BY SUNNY CHUBA NWACHUKWU
Sunny Nwachukwu (Loyal Sigmite), PhD, a pure and applied chemist with an MBA in management, is an Onitsha based industrialist, a fellow of ICCON, and vice president, finance, Onitsha Chamber of Commerce. He can be reached on +234 803 318 2105 (text only) or firstname.lastname@example.org
Civil society, comprising all organs other than the government, is vehemently opposed to the proposed plan to increase the pump price of PMS from N165/litre to a record high of N340/litre in the country. The proposal, which is in the front burner of national discourse, has already been adjudged, most unfortunate; even with the admission that there’s an urgent need for the government to generate funds at this point in time. The decision to implement it under the impression of full removal of petroleum subsidy (on PMS), openly portrays the government in a bad light because, the implication of the consequential impact on the general public, (as being speculated, rightly or wrongly), seems unimaginably frightening because, the poor masses impacted by the usage of PMS are in the majority.
The government is, admittedly, under serious financial stress, especially with a rising population in an overstretched economy. But, based on the right principle for adequate wealth distribution in Nigeria, PMS might not be the right substrate for generating such funds by the government. The focus should rather be on luxury goods, facilities and utilities where the very rich ought to be targeted. A good example could be an increase on aviation fuel for private jets used by the very rich. Another item that could be used by the government to soak funds from within could be aimed at stupendously wealthy Nigerians consuming diesel for powering their expensive mansions.
The cost of living also needs to be considered here for the purpose of adequate wealth distribution as this affects standard of living. Such a drive for funds by the government ought to also come with packages, fiscal policy on taxing luxury items, making it possible for Nigerians to live on bank loans (for some essential purchases and investment, including housing, cars, phones) like you have in some developed countries. This on its own will contribute to the nation’s economic recovery and development.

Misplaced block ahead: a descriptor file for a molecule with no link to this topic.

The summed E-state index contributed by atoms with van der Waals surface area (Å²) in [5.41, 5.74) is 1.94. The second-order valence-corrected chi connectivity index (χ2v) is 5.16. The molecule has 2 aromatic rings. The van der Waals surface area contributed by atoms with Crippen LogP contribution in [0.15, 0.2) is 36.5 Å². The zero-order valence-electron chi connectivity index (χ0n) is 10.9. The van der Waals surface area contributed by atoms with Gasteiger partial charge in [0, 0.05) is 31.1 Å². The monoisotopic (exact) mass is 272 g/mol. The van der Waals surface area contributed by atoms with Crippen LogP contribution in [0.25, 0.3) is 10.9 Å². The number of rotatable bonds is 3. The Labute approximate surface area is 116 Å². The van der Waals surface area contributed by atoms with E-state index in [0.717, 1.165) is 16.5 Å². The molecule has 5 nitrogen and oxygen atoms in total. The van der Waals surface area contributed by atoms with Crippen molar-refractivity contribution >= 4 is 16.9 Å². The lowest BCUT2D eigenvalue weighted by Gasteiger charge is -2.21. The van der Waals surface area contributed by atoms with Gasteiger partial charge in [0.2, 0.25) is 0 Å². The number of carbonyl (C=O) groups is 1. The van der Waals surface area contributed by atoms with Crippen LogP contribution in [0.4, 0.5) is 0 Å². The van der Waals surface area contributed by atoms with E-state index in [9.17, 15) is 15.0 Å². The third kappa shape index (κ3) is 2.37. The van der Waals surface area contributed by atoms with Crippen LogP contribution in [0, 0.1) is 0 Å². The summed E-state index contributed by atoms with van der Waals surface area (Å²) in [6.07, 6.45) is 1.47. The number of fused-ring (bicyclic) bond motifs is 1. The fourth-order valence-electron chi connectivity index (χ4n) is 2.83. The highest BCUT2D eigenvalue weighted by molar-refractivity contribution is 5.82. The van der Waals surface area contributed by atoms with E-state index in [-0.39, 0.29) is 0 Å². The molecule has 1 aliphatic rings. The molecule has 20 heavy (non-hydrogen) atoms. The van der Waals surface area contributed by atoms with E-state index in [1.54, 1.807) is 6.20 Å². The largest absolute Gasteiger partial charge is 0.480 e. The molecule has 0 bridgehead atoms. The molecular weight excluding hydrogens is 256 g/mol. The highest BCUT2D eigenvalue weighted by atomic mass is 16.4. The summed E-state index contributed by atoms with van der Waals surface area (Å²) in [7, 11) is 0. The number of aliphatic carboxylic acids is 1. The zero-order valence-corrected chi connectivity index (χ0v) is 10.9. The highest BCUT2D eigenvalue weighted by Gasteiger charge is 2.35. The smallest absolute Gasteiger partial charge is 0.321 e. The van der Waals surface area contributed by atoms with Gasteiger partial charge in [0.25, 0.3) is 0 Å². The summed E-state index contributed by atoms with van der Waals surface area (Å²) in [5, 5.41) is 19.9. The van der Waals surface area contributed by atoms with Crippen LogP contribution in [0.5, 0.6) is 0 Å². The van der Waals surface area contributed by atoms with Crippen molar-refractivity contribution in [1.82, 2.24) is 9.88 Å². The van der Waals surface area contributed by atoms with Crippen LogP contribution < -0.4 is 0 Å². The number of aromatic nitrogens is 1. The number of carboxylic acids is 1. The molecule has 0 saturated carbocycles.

All the known trade union organisations in the country are not left out in this looming agitation against the increase, if the government dares to implement this very unpopular proposed plan. It is against this background that some suggestions might be useful for the government to consider. The confusion around the issue is so vast that the general public appears to be mixing up issues, largely out of ignorance, and based on the exigencies of the biting economic hardship among the highly populated poor in the economy.
The idea to totally stamp out this long overdue, ill-fated, economic-rogue policy, that has always been badly applied, and which has sucked the national treasury dry, notoriously called the ‘Petroleum Subsidy’, is a welcomed development, must be executed with despatch, if truly our economic drivers in the oil sector now have a repentant and sincere heart to save and deliver this ailing economy. This point is what the general public appears not to understand well, or realise, that the “whiles of the devil” (now seen as pump price increase) is completely a mixed up issue, and should be treated on its specific merits (i.e. subsidy removal and pump pricing).
The purported market forces, which come into play in competitive pricing in an open market economy, is in this scenario totally distorted and in disarray from its original and natural mechanism. In this particular scenario, the past callous activities and actions practiced over so many decades by some elements amongst the nation’s economic drivers in the oil industry (known in simple parlance as corruption), are the root of the confusion being faced by the general public, as well as the government, in interpreting the workings of subsidy removal versus the proposed pump pricing. This is because they ignorantly didn’t understand that the plague ( which is worse than the COVID-19 pandemic), called the Petroleum Subsidy regime, ought to have been done away with for a long time, as a matter of urgent emergency!
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